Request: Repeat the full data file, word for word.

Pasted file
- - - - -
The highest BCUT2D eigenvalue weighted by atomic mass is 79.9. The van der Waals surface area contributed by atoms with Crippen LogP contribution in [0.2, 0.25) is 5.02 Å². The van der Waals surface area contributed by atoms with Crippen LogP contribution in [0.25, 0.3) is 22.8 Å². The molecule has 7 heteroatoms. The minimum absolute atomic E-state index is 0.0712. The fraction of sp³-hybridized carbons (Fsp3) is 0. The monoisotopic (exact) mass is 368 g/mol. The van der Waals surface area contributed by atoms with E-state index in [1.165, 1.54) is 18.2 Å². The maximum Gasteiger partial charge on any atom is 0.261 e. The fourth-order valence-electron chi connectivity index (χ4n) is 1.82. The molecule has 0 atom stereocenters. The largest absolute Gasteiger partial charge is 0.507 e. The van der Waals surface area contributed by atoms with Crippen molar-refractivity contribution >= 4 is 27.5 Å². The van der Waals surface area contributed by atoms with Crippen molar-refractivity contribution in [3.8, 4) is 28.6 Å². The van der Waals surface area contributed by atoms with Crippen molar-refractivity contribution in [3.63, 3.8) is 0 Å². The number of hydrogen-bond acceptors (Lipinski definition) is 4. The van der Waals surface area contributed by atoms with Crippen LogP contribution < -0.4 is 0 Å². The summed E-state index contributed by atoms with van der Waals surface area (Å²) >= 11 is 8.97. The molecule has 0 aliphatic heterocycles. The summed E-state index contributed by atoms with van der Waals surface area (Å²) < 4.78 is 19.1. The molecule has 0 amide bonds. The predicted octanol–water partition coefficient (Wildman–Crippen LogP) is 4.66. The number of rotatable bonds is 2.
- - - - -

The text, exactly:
The highest BCUT2D eigenvalue weighted by atomic mass is 79.9. The van der Waals surface area contributed by atoms with Crippen LogP contribution in [0.2, 0.25) is 5.02 Å². The van der Waals surface area contributed by atoms with Crippen LogP contribution in [0.25, 0.3) is 22.8 Å². The molecule has 7 heteroatoms. The minimum absolute atomic E-state index is 0.0712. The fraction of sp³-hybridized carbons (Fsp3) is 0. The monoisotopic (exact) mass is 368 g/mol. The van der Waals surface area contributed by atoms with E-state index in [1.165, 1.54) is 18.2 Å². The maximum Gasteiger partial charge on any atom is 0.261 e. The fourth-order valence-electron chi connectivity index (χ4n) is 1.82. The molecule has 0 atom stereocenters. The largest absolute Gasteiger partial charge is 0.507 e. The van der Waals surface area contributed by atoms with Crippen molar-refractivity contribution >= 4 is 27.5 Å². The van der Waals surface area contributed by atoms with Crippen molar-refractivity contribution in [3.8, 4) is 28.6 Å². The van der Waals surface area contributed by atoms with Crippen molar-refractivity contribution in [3.63, 3.8) is 0 Å². The number of hydrogen-bond acceptors (Lipinski definition) is 4. The van der Waals surface area contributed by atoms with Crippen LogP contribution < -0.4 is 0 Å². The summed E-state index contributed by atoms with van der Waals surface area (Å²) >= 11 is 8.97. The molecule has 0 aliphatic heterocycles. The summed E-state index contributed by atoms with van der Waals surface area (Å²) < 4.78 is 19.1. The molecule has 0 amide bonds. The predicted octanol–water partition coefficient (Wildman–Crippen LogP) is 4.66. The number of rotatable bonds is 2.